If only Karijini National Park weren’t so remote, it would be one of Australia’s most famous landscapes.
Beyond my windscreen, Western Australia unfolds like a Mobius strip. The more I drive, the more it seems I’m going in circles. The battered landscape surrounding Karijini national park is rocky, flat and orange, stuck with great clumps of spinifex. Sometimes I’m sure I’ve seen the same stretch of road before. Behind me, a cloud of red dust swirls, the only mark of progress. Sometimes I wonder if I’ve gone anywhere at all, although my falling petrol gauge and tired eyes tell me I have.
While the driving seems endless, this is what I like about an outback road trip. The sheer immensity and monotony are mesmerising. This ancient land is dried up and wizened, its bony rocks brittle and splintered. The massive alpine chains that once reared hereabouts are now just humps under a vast blue sky, across which my 4WD moves with the insignificance of a beetle. I drive on through the Hamersleys, where the rock is 2,000 million years old. The sort of age that puts my trivial worries into perspective. At Tom Price, the ranges crumble into massive gorges twisted by geology into great swirling bands of mineral red and purple.
I fill up on petrol at a road stop where dusty dogs pant, pink tongues twitching. Then I drive onwards. The grass is yellow, the earth orange, an occasional tree white with blue leaves. The Western Australian outback is full off bold colours, like great slashes on a modern painting. By the late afternoon I know why I’ve endured hours of spinifex when I arrive at Oxer Lookout. The barren plain has cracked open, leaving yawning canyons with red walls set on fire by the late-afternoon light. It’s a grand and improbable landscape, and utterly exhilarating.
Karijini local knowledge
This is part of Karijini, one of the largest national parks in Western Australia, 1,400 kilometres north of Perth in the Pilbara region. Next day I stop at the excellent visitors’ centre. It’s housed in a splendid metal building in the shape of a goanna. Excellent interactive displays explain the geology of the gorges and outline Banyjima history: for 40,000 years. This Aboriginal group has been living here and managing the environment. Some Banyjima men now act as park guides and take experienced hikers into the landscapes of Red Gorge and Hancock Gorge.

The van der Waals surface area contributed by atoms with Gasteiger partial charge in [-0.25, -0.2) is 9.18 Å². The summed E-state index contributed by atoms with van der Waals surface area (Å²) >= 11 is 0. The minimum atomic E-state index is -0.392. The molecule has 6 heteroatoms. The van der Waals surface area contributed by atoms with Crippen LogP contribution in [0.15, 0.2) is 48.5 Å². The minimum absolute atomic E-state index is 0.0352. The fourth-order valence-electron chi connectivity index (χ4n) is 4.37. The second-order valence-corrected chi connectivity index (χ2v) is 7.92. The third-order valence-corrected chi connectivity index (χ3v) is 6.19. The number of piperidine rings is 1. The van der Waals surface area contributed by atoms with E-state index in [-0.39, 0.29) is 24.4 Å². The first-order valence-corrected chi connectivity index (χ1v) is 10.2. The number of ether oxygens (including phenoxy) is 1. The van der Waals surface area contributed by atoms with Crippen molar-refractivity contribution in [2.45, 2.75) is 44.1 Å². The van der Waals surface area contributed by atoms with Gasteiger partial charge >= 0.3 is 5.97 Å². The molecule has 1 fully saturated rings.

The gorges that are the chief reason to come to Karijini national park. Rich in marble, iron and silica, they’re splashed with colour and decked in waterfalls. Quiet fern-lined pools and stands of eucalypts are hidden in their shadowy valleys. Next morning, tipped off that Weano is the most accessible of the national park’s gorges, I’m soon meandering along the canyon bottom past pools and paperbarks. As the sun slides above the canyon rim and starts to sizzle on my head, I arrive at Handrail Pool, perfect for a swim.
I’m staying at Dales Gorge, where the campsite offers little more than some bush toilets, gas barbecues and picnic tables presided over by hopeful magpies. But it has spacious sites shaded by mighty trees and a tranquil atmosphere. In the evening, dingos skulk in the surrounding bushes. The only drawback is that there’s no water; I’ve stocked up on that (and had a shower) at the visitor’s centre.
Worth the walk
It’s a stroll from the campsite to Dales Gorge, where a three-hour walk brings me on to Fortescue Falls, the only permanent waterfall in the Karijini national park. Fringed by ferns and shady trees, it looks like a slice of the tropics in the arid Hamersleys. When I wade into the water, however, the coldness makes me gasp. Scrambling out of the gorge by sunset, the eroded cliffs flare orange, the early moon hanging lantern-like in a pale blue sky.
There are plenty of fine hikes, classified into a four-category system. I find the lower categories easy enough. However avoid the top category, which requires ranger consultation and is for serious hikers and rock climbers. But even the indolent can find something to enjoy: there are spectacular lookouts just metres from parking lots. Joffre Gorge Lookout has an amphitheatre of cliffs particularly spectacular after rains, when water cascades down its surface.
By this time, I’ve relocated to the campsite at Joffre Gorge. Venturing into the nearby canyons brings the best perspective on these dizzying red rock faces. Even if the hike up at the end of the day is the penance for such glory. By day three I have the courage to head into Red Gorge, where the sun only penetrates at noon and the atmosphere is eerie. Then I’m clambering down ladders and hundreds of steps and inching my way along cliff ledges to Hancock Gorge, perhaps the most outstanding of any in the park for its polished marble walls.
Karijini attracts a steady convoy of outback adventurers and wandering retirees. The only time I really have the scenery to myself is when I drive to lonely Hamersley Gorge, where an easy walk brings me to a canyon banded with fantastic colour and full of pools and waterfalls. At the almost circular Grotto, sunlight glints and ferns bend towards the water. I float on my back in the middle of a whole lot of splendid nothing, surrounded by rocks millions of years old, and feel utterly content.